However, some problems do arise, fumbling through the story as a result. Much like a lot of the other Pokémon movies, the story usually features the same premise. Unfortunately, with more focus on the other characters, The Power of Us lacks the overall epic gravitas that many of the other Pokémon movies achieved. Yes, the film features some legendary Pokémon but were bit underutilized in the feature. In reality, it felt more along the lines of an extended four-part episode story arc from the TV series than a feature film. The Pokémon movies have evolved with each subsequent release, providing deeper and sometimes more sophisticated stories for these particular animated features. The Power of Us feels like a step back to a more simplistic nature akin to the TV series. What also didn’t help was its run time of 105 minutes, making it one of the longest Pokémon movies to date. Naturally, the film’s length is due to the many narrative threads to setup for the various characters in the movie. This only makes the first half of the movie feel lax and a bit tedious.
The overall voice acting is pretty good. The movie’s cast were good at bringing these characters to life. Natochenny returns to her post as Ash Ketchum and is solid. The same can be said about the members of the Team Rocket trio, with Cathcart as James and Mewoth and Knotz as Jesse. The Power of Us also boasts plenty of good performances from the many supporting characters such as: Haven Paschall as Lisa, Eddy Lee as Toren, Erica Schroeder as Mayor Oliver’s daughter Margo, Marc Thompson as Margo’s father Oliver, Laurie Hymes as Kelly, Billy Bob Thompson as Kelly’s uncle Cahallan, and Kathryn Cahill as Harriet. These characters were not merely side-characters in the movie as they had large supporting roles in the movie. Most importantly, it’s still pretty cool to hear Rodger Parson’s voice as the “narrator” that bookends the feature.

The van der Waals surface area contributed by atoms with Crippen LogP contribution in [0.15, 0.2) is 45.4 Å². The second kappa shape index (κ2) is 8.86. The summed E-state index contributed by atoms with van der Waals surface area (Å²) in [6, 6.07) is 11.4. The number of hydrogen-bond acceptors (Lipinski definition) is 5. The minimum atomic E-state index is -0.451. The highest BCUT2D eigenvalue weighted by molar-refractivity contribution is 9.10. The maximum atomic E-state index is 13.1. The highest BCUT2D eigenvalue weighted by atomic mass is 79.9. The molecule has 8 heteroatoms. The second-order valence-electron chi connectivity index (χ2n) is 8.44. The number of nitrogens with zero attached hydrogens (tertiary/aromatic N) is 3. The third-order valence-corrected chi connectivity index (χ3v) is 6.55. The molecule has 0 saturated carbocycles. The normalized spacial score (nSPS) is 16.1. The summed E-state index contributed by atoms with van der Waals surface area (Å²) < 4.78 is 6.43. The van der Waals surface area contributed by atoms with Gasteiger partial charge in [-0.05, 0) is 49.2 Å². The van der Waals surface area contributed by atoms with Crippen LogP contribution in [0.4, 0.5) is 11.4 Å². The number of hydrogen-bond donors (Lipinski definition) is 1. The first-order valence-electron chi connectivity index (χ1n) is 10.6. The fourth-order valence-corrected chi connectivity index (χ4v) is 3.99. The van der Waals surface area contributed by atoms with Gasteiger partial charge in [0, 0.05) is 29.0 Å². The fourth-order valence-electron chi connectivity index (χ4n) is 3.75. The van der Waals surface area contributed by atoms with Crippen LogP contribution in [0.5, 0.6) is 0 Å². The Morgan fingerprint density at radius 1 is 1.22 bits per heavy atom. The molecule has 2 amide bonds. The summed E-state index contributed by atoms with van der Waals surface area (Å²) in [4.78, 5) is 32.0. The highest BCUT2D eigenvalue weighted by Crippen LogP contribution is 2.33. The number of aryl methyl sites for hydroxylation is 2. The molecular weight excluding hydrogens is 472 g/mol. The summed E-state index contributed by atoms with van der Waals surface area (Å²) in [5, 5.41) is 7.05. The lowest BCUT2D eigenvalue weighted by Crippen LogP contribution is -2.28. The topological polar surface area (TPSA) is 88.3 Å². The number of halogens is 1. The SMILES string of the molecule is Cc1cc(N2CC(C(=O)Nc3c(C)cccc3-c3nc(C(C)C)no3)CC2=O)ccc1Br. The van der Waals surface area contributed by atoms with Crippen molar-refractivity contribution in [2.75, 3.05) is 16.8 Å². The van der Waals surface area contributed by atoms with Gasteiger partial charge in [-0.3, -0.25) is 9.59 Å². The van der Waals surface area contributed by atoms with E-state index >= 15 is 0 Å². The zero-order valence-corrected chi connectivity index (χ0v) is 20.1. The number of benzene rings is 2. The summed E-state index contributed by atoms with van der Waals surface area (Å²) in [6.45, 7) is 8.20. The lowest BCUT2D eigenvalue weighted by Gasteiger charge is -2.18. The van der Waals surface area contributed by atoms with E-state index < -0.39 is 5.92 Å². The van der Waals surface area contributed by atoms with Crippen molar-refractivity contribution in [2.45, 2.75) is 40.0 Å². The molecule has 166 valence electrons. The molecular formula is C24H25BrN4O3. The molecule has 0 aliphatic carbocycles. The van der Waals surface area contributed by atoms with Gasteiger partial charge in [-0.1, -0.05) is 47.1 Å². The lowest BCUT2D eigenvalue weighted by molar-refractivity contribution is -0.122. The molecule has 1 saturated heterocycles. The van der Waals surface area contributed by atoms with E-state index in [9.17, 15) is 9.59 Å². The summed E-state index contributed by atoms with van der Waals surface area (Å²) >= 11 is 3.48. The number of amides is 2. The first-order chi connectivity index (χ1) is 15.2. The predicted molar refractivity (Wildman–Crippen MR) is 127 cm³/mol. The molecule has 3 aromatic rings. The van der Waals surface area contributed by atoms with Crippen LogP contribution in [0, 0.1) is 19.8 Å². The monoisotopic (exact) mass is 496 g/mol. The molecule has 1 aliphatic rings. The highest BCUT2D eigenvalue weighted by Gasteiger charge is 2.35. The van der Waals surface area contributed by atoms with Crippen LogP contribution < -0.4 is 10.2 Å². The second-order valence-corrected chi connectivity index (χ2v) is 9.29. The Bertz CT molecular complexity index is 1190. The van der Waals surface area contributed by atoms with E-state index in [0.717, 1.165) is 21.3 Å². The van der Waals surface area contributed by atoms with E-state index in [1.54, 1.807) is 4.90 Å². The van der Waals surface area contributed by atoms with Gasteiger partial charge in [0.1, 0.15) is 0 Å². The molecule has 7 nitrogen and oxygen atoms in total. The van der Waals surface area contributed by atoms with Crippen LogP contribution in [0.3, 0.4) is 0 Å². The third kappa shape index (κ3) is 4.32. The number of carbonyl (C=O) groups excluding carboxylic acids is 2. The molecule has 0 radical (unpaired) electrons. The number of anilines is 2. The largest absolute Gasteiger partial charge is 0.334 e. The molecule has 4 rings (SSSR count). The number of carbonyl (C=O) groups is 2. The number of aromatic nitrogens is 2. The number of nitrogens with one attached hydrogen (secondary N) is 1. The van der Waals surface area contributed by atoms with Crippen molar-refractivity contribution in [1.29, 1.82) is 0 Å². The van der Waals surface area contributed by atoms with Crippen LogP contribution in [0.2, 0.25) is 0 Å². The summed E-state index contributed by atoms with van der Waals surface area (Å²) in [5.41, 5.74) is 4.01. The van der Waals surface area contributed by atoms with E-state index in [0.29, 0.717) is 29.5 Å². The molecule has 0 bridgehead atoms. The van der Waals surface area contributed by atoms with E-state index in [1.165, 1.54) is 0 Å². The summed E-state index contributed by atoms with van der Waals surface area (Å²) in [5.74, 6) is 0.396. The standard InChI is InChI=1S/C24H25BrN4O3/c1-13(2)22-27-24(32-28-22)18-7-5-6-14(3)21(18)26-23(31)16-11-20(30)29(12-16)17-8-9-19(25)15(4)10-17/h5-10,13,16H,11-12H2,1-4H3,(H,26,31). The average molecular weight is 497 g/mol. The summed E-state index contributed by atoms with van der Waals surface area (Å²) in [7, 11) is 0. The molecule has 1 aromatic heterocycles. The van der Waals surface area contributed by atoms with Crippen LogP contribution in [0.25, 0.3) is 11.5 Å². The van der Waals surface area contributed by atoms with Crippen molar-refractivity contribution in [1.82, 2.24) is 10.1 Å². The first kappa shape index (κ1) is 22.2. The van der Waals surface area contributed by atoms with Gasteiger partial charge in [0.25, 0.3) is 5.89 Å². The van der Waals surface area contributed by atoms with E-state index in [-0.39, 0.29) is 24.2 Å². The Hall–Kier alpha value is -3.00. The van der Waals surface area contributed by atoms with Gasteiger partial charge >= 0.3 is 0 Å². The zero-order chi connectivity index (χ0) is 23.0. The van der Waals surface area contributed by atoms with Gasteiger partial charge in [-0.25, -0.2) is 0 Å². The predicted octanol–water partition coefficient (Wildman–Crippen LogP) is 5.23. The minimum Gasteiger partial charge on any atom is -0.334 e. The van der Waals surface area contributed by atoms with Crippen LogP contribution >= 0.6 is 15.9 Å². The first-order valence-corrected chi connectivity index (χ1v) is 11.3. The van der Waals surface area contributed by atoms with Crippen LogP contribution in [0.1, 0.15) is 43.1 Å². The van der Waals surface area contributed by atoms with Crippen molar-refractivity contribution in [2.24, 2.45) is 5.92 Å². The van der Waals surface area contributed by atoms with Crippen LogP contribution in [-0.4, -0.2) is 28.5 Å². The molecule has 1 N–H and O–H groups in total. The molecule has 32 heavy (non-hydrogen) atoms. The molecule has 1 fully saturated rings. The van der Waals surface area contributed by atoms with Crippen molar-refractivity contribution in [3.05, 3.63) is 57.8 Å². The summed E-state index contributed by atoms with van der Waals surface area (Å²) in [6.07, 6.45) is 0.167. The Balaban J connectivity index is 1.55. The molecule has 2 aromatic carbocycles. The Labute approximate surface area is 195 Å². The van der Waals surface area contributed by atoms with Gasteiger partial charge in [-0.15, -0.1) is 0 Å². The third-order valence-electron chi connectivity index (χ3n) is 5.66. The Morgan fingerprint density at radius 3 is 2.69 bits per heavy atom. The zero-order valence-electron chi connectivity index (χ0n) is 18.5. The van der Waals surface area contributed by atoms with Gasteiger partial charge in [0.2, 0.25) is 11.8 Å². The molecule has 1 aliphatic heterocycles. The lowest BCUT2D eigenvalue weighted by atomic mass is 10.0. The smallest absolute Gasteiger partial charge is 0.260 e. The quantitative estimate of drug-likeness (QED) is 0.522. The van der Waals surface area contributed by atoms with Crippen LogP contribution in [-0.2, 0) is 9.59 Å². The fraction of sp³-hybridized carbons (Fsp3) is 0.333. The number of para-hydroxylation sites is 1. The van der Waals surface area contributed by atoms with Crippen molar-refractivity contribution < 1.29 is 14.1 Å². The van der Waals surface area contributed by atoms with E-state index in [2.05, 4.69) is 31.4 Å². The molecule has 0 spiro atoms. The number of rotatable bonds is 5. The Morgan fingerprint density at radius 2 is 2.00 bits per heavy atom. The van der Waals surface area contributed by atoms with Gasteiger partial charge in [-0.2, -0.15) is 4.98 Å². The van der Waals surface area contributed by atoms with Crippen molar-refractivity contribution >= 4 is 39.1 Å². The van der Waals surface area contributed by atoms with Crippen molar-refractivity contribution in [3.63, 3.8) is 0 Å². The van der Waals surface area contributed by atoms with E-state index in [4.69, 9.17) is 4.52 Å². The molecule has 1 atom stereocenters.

Ash Ketchum, Pikachu, and several colorful characters band together to save Fula City from disaster and learn more about themselves in the process in Pokémon the Movie: The Power of Us. Yajima’s latest film sees the continuation of the new cinematic timeline in the Poke-verse, spinning a new tale for series protagonist Ash and Pikachu explore and experience. While the movie doesn’t quite measure up to what’s come before from the previous Pokémon movies, there is still plenty to like. The story was sweet and charming, full of colorful characters, but the movie simply lacked a strong and sophisticated narrative like in past Pokémon movies. Therefore, this movie is a “iffy-choice” as the large fan base might be split by this movie. It will be interesting to see if the next feature will be set in this “alternative” timeline world or will it return back to the already established Pokémon continuity. Regardless if it doesn’t or not, Pokémon the Movie: The Power of Us is still a lighthearted Poke filled adventure of friendship and “Pokémon Power” that speaks to the series’ true identity.
3.3 Out of 5 (Iffy Choice)
If interested, check out my movie blog @ Jason’s Movie Blog for my reviews of other current movies…..